Eventually, AMD caught up to Intel’s IPC (Instructions Per Clock) but kept all the cores, which makes the much anticipated Zen 4 Epyc CPUs (code name “Genoa”) a hot topic for professional and corporate customers.
The Big Product Stack Leak
While there have been little bits and pieces of information leaking about these processors for a while, now the entire stack has been leaked and assuming that the leak is accurate, it promises a huge selection of processors at every price point for professional users.
Zen 4 Epyc promises to bring much-needed updates to AMD’s aging platform. Zen 4 Epyc is expected to have PCIe 5 and DDR5 support, bringing more bandwidth to systems where core counts can now exceed 100 in a single CPU package, much less multi-socket systems.
It seems that Zen 4 Epyc processors will feature eight cores for each chiplet, using a 5nm process. Rumors also suggest that we’ll see similar 3D vertical cache memory technology in the “Genoa-X” variant as seen in the Ryzen 7 5800X3D, which has taken the gaming world by storm.
Getting to Grips With The Stack
Tom’s Hardware summarized the leaked data in this neat table, and there’s a lot to sink one’s teeth into.
SOURCE: Tom’s Hardware
With no fewer than 18 SKUs in this chart, there will be a mountain of choices for professional customers. At the very top, we have the 96-core 192-thread EPYC 9654P. The frequency range is incredibly narrow, slated at 2-2.15Ghz, but even then this CPU will supposedly have a TDP of 360W all by itself.
Oddly enough, this CPU doesn’t have the highest TDP, according to the leak. Two EPYC 9000 ES model with 96 and 64 cores respectively can ramp all the way to 400W. If you didn’t know, “P” Epyc CPUs are only usable in single-socket motherboards. Non-P models dedicate PCIe bandwidth to communication between multiple CPU sockets. Although, again, we don’t know what AMD will change and wether what we know from Epyc CPUs in the past will still apply.
The leaked core configurations are 16, 24, 32, 48, 64, 84, and 96. With double the number of threads in since cases. There are also a number of “F” CPUs in this list that have power and frequency targets than non-F CPUs with the same core configuration. In some cases processors with the same core configuratio have double the amount of cache, such as with the EPYC 9224, 9254, and 9274F SKUs, which double up on cache with each step.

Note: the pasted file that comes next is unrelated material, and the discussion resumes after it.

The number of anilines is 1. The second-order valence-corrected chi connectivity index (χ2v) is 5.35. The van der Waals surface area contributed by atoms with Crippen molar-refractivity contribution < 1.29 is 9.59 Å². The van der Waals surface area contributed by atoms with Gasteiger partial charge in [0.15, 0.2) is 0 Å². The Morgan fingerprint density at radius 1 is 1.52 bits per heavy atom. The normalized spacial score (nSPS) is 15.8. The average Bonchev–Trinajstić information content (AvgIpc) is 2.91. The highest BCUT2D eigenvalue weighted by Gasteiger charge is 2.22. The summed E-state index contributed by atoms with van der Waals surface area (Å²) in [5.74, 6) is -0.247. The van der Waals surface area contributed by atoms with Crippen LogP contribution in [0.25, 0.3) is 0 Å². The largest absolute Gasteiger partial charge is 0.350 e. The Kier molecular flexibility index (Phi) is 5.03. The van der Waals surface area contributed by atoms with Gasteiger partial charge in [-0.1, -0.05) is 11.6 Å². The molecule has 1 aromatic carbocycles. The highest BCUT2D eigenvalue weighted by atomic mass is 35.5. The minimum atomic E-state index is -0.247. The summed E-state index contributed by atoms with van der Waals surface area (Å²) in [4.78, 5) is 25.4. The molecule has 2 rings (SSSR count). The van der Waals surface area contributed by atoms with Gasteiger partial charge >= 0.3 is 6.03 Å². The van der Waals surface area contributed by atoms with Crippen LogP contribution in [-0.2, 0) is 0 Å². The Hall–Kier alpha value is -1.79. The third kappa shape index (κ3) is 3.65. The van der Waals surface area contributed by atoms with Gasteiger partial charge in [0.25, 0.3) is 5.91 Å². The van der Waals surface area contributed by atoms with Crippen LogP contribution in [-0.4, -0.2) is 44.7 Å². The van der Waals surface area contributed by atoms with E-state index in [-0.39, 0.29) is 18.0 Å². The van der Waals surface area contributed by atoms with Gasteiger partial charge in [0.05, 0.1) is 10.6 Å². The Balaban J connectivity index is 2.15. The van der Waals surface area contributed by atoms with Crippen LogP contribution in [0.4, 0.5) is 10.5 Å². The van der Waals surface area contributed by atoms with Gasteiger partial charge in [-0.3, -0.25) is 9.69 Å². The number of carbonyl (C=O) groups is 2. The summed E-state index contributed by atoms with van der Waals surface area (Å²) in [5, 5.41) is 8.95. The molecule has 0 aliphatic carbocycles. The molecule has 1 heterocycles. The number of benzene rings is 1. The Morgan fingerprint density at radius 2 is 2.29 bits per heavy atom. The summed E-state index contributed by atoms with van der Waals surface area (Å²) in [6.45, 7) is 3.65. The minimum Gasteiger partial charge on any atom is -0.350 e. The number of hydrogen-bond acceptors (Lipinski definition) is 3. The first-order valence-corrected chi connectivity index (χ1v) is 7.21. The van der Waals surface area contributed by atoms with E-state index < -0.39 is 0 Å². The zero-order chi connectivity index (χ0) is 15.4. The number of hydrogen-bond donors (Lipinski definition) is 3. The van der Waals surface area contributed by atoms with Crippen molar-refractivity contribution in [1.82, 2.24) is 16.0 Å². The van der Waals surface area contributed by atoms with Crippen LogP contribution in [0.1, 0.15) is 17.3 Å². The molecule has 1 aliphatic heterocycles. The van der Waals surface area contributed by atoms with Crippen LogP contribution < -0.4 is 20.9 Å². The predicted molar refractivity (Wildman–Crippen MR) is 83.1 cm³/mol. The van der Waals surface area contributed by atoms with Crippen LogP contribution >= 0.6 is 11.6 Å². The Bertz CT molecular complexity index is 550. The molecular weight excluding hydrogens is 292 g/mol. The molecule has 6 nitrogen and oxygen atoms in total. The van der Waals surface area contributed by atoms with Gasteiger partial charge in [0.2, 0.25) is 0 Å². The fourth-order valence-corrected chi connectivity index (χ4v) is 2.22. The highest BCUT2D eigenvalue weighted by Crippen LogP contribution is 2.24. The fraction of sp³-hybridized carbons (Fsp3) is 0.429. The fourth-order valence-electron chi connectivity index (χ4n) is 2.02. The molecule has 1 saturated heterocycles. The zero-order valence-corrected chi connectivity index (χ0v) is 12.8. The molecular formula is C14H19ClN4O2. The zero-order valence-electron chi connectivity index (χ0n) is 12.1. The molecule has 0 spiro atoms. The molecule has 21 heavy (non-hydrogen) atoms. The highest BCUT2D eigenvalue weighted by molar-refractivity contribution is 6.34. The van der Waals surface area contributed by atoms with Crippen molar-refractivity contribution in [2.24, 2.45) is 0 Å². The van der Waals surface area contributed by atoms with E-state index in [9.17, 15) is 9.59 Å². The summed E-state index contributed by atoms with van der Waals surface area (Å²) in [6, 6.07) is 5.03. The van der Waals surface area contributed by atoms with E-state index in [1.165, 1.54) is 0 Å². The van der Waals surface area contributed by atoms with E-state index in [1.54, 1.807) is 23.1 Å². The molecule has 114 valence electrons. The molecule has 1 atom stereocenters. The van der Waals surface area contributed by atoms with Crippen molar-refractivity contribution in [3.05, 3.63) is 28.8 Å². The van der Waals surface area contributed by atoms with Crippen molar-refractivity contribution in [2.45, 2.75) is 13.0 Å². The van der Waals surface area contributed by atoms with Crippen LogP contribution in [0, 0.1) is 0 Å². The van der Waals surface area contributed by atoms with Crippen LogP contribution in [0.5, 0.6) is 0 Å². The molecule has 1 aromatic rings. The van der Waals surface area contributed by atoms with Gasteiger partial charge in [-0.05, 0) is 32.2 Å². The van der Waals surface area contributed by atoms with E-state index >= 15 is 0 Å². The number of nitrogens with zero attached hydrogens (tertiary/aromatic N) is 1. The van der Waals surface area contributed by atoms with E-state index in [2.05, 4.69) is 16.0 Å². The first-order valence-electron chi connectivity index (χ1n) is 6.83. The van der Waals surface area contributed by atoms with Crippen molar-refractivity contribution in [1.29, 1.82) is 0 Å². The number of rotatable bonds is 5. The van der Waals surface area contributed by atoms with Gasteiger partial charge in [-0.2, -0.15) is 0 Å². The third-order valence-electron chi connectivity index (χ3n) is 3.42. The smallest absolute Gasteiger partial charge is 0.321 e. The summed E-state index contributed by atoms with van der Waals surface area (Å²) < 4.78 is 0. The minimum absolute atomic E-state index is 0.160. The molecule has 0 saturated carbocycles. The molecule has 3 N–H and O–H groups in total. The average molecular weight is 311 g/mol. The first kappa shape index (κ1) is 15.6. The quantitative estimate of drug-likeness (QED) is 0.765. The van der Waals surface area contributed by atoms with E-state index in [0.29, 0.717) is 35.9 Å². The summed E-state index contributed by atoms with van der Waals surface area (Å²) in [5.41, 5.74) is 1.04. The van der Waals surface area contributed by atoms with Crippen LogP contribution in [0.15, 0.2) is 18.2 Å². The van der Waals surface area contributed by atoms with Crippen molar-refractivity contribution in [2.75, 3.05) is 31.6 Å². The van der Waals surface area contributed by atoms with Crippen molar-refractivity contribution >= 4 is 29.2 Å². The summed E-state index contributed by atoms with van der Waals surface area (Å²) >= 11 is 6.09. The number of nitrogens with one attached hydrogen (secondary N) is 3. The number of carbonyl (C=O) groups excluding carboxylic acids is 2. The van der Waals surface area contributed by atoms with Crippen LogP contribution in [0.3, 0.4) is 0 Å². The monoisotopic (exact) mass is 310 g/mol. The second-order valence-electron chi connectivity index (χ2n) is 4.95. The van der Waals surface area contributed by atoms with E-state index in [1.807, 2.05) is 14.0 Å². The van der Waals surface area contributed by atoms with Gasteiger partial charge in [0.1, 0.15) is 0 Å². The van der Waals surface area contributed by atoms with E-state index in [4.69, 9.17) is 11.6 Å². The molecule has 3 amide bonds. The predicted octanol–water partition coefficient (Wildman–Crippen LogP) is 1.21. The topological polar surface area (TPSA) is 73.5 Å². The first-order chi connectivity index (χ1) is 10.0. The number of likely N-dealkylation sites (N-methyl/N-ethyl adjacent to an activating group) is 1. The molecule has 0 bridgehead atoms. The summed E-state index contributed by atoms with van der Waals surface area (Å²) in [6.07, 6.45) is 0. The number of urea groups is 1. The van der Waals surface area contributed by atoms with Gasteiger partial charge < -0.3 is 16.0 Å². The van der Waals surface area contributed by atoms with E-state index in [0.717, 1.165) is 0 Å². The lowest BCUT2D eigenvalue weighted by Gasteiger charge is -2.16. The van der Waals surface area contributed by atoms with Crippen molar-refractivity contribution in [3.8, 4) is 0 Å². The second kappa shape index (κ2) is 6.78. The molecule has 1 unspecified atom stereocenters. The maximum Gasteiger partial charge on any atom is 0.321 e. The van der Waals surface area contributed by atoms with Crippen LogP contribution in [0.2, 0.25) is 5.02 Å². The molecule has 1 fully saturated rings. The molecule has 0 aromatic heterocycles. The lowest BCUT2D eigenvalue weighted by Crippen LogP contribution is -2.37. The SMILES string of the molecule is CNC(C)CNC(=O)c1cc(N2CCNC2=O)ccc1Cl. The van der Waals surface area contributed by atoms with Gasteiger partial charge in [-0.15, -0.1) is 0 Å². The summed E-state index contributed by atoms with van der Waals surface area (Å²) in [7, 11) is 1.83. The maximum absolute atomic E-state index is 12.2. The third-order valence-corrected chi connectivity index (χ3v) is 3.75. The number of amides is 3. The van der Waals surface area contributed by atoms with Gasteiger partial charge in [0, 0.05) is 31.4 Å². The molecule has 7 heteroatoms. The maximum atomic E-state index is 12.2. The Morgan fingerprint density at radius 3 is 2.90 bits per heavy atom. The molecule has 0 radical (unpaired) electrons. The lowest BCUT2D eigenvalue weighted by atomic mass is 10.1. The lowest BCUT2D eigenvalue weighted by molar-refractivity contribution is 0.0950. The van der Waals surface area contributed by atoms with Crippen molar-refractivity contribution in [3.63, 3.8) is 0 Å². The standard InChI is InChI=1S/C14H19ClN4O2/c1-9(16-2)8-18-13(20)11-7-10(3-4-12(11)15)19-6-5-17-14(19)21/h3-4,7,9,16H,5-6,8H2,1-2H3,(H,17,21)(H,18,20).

If this stack leak is accurate, you’ll have to carefully decide how much CPU cache will impact your use cases, since it’s certain to make a significant difference to the price!
Perhaps the most confusing part is that AMD has decided to give the Zen 4-based Epyx Genoa CPUs 9000-series numbers. Despite the architecture being the same as the 7000-series desktop CPUs. AMD has been causing confusion with its weird generational names between laptop, desktop, and workstation CPUs for a while now, and if this is the naming scheme, it’s not helping!
What About “Bergamo”?
Genoa is only one line of Zen 4 professional CPUs; there’s also the rumored Bergamo, which could top out at 128 cores! While Genoa has eight cores per chipset, Bergamo is rumored to double that number, so it promises to be a truly “Epyc” CPU at the top of its stack.
Genoa is set to cover the mainstream needs of professional users, although it does feel a little ridiculous to include a almost 100-core CPU in a “mainstream” market segment!
Although the TDPs for these CPUs don’t seem too crazy, there are worrying reports of Ryzen 9 Zen 4 CPUs having temperature troubles. These leaked frequency specs are quite conservative, so it may not be an issue either way, but the sheer transistor density of these 5nm cores poses unique issues when it comes to moving heat away, although of course we relish the challenge of building some of the best cooling solutions of any workstation system builder, so Epyc Genoa can bring it on!